Integrated Distribution Voltage Management System with Conservation Voltage Reduction (CVR) Functionality
CVR Smart Grid Project, Contributions from Natural Resources Canada (NRCan) & Ontario Ministry of Energy – Smart Grid Fund (SGF)
Jacob Weninger, EIT
Entegrus – System Planning
Trevor L. Grant, M. Eng., CEO
Power Solution Resources Inc.
Entegrus serves 17 urban communities in Southwestern Ontario, scattered through rural areas extending over 150 Km end to end. This geographical dispersed territory presents challenges, including voltage visibility, voltage management, and response time to diagnose and resolve system issues. In addition, some areas are between or at the end of areas served by Hydro One.
These issues stimulated participation in an earlier successful Ontario Smart Grid Fund (SGF) project to demonstrate a grid edge technology to support distribution voltages (120/240 V) on an end of line feeder in Erieau. Edge of Network Grid Optimization (ENGO) devices were deployed on the secondary of distribution transformers to control the secondary voltage by fast dynamic injection of VARS (up to 10 KVARS in 1 KVAR increments), under local control. Set-point and system analytics were provided by a Cloud Based Grid Edge Management System (GEMS) Platform. The GEMS Platform and ENGO devices are supplied by Varentec. The primary benefits were to flatten the voltage profile and create a tighter voltage variation band along the entire feeder, and improve feeder phase balance and power factor.
Figure 1 shows the impact of the ENGO units in Erieau.
These benefits were enhanced to address voltage visibility and management issues in the community of Thamesville which is a half hour away from Entegrus Control Center and service hub, and which is embedded within Hydro One’s service territory.
The enhancement leveraged additional value streams afforded by the grid edge technology by incorporating an upstream regulator to achieve Conservation Voltage Reduction (CVR) functionality.
Through CVR, a reduction in the supply voltage achieves a reduction in energy usage and electricity Demand, and importantly, associated reductions in Green House Gas (GHG) emissions. An Integrated Smart Grid System was designed to provide Control Room Operators with voltage visibility, voltage management and CVR functionality.
This project was co-funded by the Department of Natural Resources Canada (NRCan) Green Infrastructure Phase II SGF Program to demonstrate GHG reductions by an LDC, without active customer involvement. In addition, co-funding was provided by Ontario’s Ministry of Energy Smart Grid Fund - Deployment to achieve Voltage Management and Demand and energy reduction. These program’s objectives were well aligned with the scope of the project. The primary implementation regulatory hurdle to meet the Ontario Regulation 22/04 (safety requirements for deployment of equipment on distribution feeders) was fulfilled through the execution of the first SGF project.
The system specifications defining the Thamesville target feeder are shown in Figure 2.
Placement of the ENGO devices were established through detailed analysis of the feeder model and historical voltage profiles. The power train architecture of the system is shown in Figure 3, wherein the new Regulator is installed upstream of the existing pad mounted 27.6 kV : 4.16 kV transformer.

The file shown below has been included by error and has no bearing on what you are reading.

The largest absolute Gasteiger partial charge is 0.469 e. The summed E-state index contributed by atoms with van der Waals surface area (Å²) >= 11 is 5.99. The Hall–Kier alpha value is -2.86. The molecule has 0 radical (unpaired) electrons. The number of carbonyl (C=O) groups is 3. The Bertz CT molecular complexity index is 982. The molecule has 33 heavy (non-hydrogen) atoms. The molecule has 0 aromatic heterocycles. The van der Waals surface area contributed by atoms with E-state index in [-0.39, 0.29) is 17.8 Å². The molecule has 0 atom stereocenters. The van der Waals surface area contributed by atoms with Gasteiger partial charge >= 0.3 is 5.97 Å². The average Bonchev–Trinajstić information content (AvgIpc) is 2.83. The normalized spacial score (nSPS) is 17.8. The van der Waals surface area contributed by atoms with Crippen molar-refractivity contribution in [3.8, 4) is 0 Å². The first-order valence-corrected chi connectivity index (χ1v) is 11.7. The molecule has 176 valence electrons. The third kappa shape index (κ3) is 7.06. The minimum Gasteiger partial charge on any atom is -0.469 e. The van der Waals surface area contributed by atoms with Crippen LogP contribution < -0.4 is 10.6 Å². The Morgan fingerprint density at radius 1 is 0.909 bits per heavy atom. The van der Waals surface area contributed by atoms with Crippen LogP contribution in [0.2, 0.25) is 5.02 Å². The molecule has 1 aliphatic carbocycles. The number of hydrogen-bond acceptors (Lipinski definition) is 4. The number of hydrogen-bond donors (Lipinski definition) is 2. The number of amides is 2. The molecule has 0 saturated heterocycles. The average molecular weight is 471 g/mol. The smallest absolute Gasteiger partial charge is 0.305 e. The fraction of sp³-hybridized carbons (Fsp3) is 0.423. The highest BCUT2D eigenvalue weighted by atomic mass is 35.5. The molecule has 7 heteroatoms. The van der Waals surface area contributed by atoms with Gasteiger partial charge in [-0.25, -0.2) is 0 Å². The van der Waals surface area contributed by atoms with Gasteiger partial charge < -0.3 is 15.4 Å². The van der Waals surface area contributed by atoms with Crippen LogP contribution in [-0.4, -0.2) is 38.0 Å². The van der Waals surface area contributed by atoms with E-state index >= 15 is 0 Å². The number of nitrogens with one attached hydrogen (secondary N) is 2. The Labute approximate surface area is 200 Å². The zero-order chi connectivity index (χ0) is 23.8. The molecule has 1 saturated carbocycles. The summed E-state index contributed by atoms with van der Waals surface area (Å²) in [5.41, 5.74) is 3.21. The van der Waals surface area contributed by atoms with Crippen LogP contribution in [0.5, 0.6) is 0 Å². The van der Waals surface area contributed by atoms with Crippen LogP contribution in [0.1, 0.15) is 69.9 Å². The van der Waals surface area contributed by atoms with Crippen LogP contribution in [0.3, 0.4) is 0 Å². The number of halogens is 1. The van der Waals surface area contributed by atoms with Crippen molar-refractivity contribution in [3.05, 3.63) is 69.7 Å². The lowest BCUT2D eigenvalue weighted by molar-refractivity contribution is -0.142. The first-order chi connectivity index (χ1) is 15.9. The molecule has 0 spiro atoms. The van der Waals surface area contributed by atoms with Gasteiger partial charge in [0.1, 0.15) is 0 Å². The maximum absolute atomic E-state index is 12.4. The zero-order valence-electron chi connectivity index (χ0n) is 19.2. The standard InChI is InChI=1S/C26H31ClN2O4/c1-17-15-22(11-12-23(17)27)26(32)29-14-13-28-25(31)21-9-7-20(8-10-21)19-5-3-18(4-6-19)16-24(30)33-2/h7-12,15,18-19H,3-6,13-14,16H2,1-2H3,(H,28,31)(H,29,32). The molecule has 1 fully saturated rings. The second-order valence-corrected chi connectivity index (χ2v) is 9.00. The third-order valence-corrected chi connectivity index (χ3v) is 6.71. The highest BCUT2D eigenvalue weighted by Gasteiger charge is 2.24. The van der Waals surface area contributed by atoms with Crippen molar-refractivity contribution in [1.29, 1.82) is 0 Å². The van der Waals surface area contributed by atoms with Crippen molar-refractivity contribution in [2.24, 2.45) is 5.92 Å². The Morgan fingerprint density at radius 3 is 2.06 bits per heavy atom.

The modeling and analysis identified 11 transformers (of the 64 in the Thamesville feeder) for installation of ENGO devices, distributed on each phase. A Photo of an ENGO unit installation at Entegrus is shown in Figure 4, including an isolating Disconnect Switch.
The ENGO unit provides local (edge) voltage control, with a set point derived via Varentec’s GEMS platform. Figure 5 shows the basic interfacing structure, wherein the ENGO unit provides local diagnostics of the hardware and communications, and the GEMS Platform provides system analytics, diagnostics and presentment. Figure 6 shows a sample of a GEMS Dashboard showing the Thamesville feeder status and data (ENGO settings, Voltage and VAR Profile, Voltage Histogram and VAR utilization).
The architecture of the Smart Grid System shown in Figure 7 integrates system hardware, communications with Varentec’s GEMS Platform and the regulator controls, and programming of Entegrus’ Survalent SCADA system for data acquisition and storage, set-point control, and visualization. Figure 8 shows an example of the Operator Control and Visualization Dashboard for the Regulator.
ON-OFF tests were conducted to determine the improvement (increase) in the minimum feeder voltages resulting from the ENGO controls, and thus their contribution to the voltage margin available for lowering the overall feeder voltage (via the regulator), without violating the lower CSA voltage limit. CVR tests were conducted, and through analysis, the energy savings and Demand reductions were established as a function of feeder load. These data were then utilized to estimate the annual energy savings and Demand reductions based on the historical feeder load profile. Note, the historical feeder data establishes the minimum feeder voltages as a function of feeder load. The voltage margin improvement from the ENGO units in conjunction with reduction in voltage set point of the regulator determine the potential energy savings in an optimized system (where the set-points are dynamically optimized to maximize the voltage reduction without CSA violations). As summary of the annualized results is shown in Figure 9.